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Suppose we have a connected graph $H$ with $m$ edges and $n$ vertices, and we add an edge to it. How can one bound the number of spanning trees of $H \cup e$ in terms of $H$?

The following formula seems very plausible: if $\kappa(H) = \binom{m'}{n-1}$, then $\kappa(H \cup e) \leq \binom{m' + 1}{n-1}$.

In particular, this formula is easily seen to be true if $m' = n-1$ (the minimal possible value) and $m' = m$ (the maximal possible value).

Is there a quick reference or proof for this bound or something like it?

Thanks for the help

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4 Answers

up vote 3 down vote accepted

I get the following counterexample: Let $H$ be the graph on $12$ vertices, called $u_1$, $u_2$, ..., $u_{6}$, $v_1$, $v_2$, ..., $v_{6}$ with the following edges: $(u_i, u_j)$ and $(v_i, v_j)$ for all $1 \leq i < j \leq 6$, and $(u_1, v_1)$. Let the additional edge $e$ connect $(u_2, v_2)$.

The graph $H$ has $1,679,616$ spanning trees; $H \cup \{ e \}$ has $4,478,976$ spanning trees. We have $$1679616 < \binom{24}{11} < \binom{25}{11} < 4478976.$$

To find this, I guessed that the counterexample would involve a graph that had two very dense components, connected by only a few edges, one of which was $e$. I then used Mathematica to experiment with the size of the two complete graphs at the ends until it found a counterexample. Replacing $6$ with higher numbers seems to give many more counterexamples.

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Here is a proof that $\kappa(H+e) \leq n \kappa(H)$.

Observe that $\kappa(H+e) = \kappa(H) + \kappa'(H)$, where $\kappa'(H)$ is the number of spanning forests of $H$ with exactly two components, with one containing $u$ and the other containing $v$. For any spanning tree of $H$, there is a unique path from $u$ to $v$. Deleting any edge along this path produces such a forest. Since such a path contains at most $n-1$ edges, each spanning tree of $H$ generates at most $n-1$ such forests. Therefore, $\kappa(H+e) \leq n \kappa(H)$ as claimed.

Note that this bound is tight for an infinite family of graphs. Namely, let $H$ consist of a path from $u$ to $v$. Then $\kappa(H)=1$, while $\kappa(H+uv)=n$.

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And adding $s$ edges yields $\kappa(H + e_1 + \dots e_s) \leq \binom{s+n-1}{n-1} \kappa(H)$ by a similar argument. Can one improve this bound by taking advantage of the fact that when $\kappa(H)$ is big the spanning trees obtained from different spanning trees of $\kappa(H)$ necessarily overlap? –  David Harris Sep 13 '11 at 13:48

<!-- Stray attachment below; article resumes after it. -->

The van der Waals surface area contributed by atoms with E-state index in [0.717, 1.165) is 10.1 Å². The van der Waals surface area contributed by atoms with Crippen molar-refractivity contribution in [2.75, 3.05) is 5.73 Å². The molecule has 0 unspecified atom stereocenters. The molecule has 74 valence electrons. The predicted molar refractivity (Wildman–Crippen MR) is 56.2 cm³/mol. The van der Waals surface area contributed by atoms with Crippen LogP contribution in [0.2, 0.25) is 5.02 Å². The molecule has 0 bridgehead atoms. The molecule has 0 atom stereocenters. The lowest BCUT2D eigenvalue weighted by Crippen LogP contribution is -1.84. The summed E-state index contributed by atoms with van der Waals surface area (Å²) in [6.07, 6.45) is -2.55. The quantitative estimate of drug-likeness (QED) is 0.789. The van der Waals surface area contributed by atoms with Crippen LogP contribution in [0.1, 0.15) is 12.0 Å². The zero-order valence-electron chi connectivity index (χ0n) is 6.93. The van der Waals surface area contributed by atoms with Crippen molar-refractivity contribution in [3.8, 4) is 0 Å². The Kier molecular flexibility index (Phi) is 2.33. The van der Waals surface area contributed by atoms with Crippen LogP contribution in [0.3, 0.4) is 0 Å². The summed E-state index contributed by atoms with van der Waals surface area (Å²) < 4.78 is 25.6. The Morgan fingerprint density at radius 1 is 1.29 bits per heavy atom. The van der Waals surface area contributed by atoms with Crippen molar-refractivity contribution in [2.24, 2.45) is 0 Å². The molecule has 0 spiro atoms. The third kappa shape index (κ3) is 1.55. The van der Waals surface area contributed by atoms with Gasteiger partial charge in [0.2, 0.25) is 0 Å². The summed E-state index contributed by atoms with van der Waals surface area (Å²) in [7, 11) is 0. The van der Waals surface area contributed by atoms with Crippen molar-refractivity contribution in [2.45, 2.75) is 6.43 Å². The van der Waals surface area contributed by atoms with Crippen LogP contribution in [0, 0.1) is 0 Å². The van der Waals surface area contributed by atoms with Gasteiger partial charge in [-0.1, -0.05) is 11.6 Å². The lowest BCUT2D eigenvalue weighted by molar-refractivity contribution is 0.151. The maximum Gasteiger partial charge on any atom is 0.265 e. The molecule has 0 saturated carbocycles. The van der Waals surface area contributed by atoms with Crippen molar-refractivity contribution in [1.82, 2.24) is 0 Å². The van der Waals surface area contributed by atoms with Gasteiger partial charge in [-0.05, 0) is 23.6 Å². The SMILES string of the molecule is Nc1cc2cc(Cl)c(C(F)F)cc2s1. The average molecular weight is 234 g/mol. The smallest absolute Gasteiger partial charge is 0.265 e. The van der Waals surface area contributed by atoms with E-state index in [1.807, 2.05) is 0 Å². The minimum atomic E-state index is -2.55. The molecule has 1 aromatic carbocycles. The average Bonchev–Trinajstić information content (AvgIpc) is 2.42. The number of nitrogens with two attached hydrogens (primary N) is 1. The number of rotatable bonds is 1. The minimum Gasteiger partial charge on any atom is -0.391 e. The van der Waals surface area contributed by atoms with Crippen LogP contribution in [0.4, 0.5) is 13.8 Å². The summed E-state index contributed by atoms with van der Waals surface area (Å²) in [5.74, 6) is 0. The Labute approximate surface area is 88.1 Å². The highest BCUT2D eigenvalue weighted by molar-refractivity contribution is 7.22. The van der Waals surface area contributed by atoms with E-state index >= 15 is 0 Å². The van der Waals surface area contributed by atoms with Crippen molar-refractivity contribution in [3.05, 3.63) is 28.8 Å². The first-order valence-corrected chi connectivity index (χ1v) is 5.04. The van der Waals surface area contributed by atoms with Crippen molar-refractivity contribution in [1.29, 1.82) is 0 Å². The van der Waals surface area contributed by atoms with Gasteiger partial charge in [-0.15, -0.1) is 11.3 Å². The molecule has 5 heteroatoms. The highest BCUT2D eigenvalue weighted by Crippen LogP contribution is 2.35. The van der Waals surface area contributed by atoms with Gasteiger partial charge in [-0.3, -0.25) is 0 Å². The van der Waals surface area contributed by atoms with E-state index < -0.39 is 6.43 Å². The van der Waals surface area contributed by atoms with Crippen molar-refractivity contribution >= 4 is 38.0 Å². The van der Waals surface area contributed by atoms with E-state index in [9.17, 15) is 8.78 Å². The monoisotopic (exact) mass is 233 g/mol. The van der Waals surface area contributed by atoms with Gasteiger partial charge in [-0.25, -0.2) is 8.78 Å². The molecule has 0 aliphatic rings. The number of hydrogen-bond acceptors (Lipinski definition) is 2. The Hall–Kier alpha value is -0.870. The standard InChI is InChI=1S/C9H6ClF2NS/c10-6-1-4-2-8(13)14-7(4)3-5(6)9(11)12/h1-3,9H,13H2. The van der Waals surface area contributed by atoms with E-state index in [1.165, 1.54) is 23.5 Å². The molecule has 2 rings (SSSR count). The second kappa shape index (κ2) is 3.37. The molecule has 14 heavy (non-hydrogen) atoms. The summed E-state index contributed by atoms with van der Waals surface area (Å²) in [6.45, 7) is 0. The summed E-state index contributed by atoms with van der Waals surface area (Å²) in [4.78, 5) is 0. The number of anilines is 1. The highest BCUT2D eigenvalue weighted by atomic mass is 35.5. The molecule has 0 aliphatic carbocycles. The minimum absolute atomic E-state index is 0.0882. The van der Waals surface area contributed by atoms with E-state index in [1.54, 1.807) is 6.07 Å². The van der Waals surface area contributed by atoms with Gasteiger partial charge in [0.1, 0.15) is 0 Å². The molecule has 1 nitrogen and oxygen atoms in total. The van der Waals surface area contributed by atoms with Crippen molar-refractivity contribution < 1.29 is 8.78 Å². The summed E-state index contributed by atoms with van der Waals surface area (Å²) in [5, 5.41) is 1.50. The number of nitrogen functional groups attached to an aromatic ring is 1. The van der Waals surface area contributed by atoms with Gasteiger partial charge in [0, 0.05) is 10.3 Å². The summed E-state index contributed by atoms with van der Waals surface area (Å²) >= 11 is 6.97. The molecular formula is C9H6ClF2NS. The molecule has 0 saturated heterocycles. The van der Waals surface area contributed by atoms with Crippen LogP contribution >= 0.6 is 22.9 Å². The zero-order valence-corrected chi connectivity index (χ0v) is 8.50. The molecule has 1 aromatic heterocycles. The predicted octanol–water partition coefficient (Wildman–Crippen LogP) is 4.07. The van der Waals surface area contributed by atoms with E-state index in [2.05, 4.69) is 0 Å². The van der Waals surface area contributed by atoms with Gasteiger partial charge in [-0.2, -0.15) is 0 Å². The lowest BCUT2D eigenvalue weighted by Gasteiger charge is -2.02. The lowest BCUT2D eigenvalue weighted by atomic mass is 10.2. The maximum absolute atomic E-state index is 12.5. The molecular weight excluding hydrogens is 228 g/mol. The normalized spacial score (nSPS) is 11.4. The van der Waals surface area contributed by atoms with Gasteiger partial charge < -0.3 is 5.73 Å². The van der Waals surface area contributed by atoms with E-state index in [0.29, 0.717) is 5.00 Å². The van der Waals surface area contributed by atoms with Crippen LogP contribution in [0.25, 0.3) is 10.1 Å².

If $H$ has edge connectivity $c$, then each spanning forest of $H$ with exactly two components, one containing $u$ and the other containing $v$, can be made into a spanning tree of $H$ by adding at least $c$ different edges. In the other direction, as before a spanning tree of $H$ can be made into a 2-forest thing in at most $n-1$ ways. So $\kappa'(H) \le (n-1)\kappa(H)/c$, which I think implies that $\kappa(H+e) \le (n+c-1)\kappa(H)/c$. –  Brendan McKay Sep 13 '11 at 14:36
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This seems to be exactly the subject of:


In particular, the "Feussman formula" cited in the abstract would seem to be useful (this is used to prove the matrix tree formula in Bollobas' "Graph Theory")

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Here is a simple bound. If $H$ is connected and $e=(v,w)\notin E(H)$, let $d$ be the degree of $v$ in the graph $H+e$. Then $$\kappa(H+e)\le d\kappa(H).$$ Proof: $\kappa(H)/\kappa(H+e)$ is the probability that a (uniform) random spanning tree of $H+e$ contains $e$. There is a well known way of generating a random spanning tree, which someone will give us a citation for: start at $v$ and walk at random, marking each edge which is the edge along which you first visit any vertex. Stop when you have visited every vertex, then you have a random spanning tree. Therefore, $\kappa(H)/\kappa(H+e)$ is the probability that the random walk crosses $e$ from $v$ to $w$ before $w$ is visited any other way, which you can see is at least $1/d$ by considering the first step of the walk.

If I remember correctly, there are sharper bounds if $H+e$ is regular.

EDIT: Tony Huynh's comment below is correct and my lovely theorem is kaput! Oops.

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Isn't $\kappa(H) / \kappa(H+e)$ the probability that a random spanning tree of $H+e$ does not contain $e$? In which case we get the weak lower bound $\kappa(H+e) \geq \frac{d \kappa (H)}{d-1}$? –  Tony Huynh Sep 13 '11 at 8:40
If $H$ is a chain on $n$ vertices, then $\kappa(H) = 1$. Adding a single edge completes the chain to a cycle on $n$ vertices, so $d = 2$ but $\kappa(H + e) = n$. –  David Harris Sep 13 '11 at 13:43
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